Also, creating a PowerPoint (or whichever platform is your preference) template for speakers to use is a great way that event planners can also ensure brand standards are maintained.

 

Tip #3. Use moderators to help your speakers deliver with confidence

At Summits, with the exception of keynotes, our guest speakers are not professional speakers. They’re marketers who have discovered what works – and what has not worked – and they want to share their findings with their peers.

As you would expect, being in front of a packed house to speak is not easy for everyone. To help our speakers feel a little more comfortable and confident in their public speaking skills, we use moderators.

Moderators take the stage with our speakers and tee them up for success by walking with them through the challenges, key points and discoveries. By assigning speakers a moderator, he or she acts as a liaison for the speaker through the entire process.

They work on the presentation together and build a relationship over the course of the project that really makes a big difference when it’s show time.

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Social Media 101: Branding for the PR-impaired marketer

March 21st, 2014
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After leaving the world of public relations, I dove head-first into the world of marketing. It didn’t take long for me to realize my skill set as a public relations professional made me a different breed of marketer.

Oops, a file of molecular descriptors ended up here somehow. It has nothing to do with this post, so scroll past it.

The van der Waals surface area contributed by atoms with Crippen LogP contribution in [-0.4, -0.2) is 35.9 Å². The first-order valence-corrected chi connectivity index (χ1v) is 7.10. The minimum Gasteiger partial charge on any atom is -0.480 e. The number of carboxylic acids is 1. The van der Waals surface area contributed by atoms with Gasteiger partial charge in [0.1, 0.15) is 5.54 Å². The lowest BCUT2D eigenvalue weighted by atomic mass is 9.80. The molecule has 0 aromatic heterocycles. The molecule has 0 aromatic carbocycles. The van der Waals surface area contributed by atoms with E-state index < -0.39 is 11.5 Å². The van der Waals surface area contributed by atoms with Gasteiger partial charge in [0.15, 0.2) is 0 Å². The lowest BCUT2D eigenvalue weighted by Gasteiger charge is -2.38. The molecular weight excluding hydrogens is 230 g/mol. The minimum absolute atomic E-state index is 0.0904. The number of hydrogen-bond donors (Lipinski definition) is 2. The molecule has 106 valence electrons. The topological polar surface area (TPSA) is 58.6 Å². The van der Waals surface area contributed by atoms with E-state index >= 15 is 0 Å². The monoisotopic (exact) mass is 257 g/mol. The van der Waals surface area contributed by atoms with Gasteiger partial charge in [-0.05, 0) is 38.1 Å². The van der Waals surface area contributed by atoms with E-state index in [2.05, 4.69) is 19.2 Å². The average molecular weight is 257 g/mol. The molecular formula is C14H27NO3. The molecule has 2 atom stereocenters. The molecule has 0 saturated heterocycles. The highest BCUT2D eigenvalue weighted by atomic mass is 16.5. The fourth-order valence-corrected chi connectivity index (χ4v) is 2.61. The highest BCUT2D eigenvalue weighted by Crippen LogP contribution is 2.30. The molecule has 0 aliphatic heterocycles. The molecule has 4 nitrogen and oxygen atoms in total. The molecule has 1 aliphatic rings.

For example, while marketing concentrates on product placement, public relations focuses on building relationships.

Using basic public relations tactics can strengthen your marketing campaigns by reinforcing brand identity, expanding your customer base and creating an integrated customer experience.

To do this, you must master social media and understand how to use it effectively.

For the late adopters, you no longer can afford to ignore social media.

Consider that an Infosys study recently found consumers are 38% more likely to interact with retailers’ Facebook pages than their websites. Smart marketers are creating brand consistency by putting as much thought into their social media campaigns as they do on their websites.

But before you start tweeting and posting updates, keep in mind that all social media was not created equal. Knowing how to use the different platforms is going to give you an edge over your competitors and strengthen your brand identity.

 

Facebook is a place for conversations

Facebook encourages interaction between users. Communication consists of comments, likes and shares. The feedback that you get on this platform creates an interactive conversation with your audience.

When you post content that isn’t generating feedback, you’re not creating conversations. Instead, you’re creating noise and this will make the content you post irrelevant in the eyes of your audience.

If your Facebook page has low interaction, take another look at the value of the content you’re posting and who your audience is. Also, keep demographics in mind to help keep content relevant.

Let’s not forget that in order to have a conversation, you need to respond to the feedback of your audience. The easiest way of doing this is by replying to their comments.

 

Twitter allows you to network

Because Twitter feeds are constantly updated with a mosaic of content ranging from information to entertainment, there’s something for everyone. Tweets are similar to a stream of consciousness.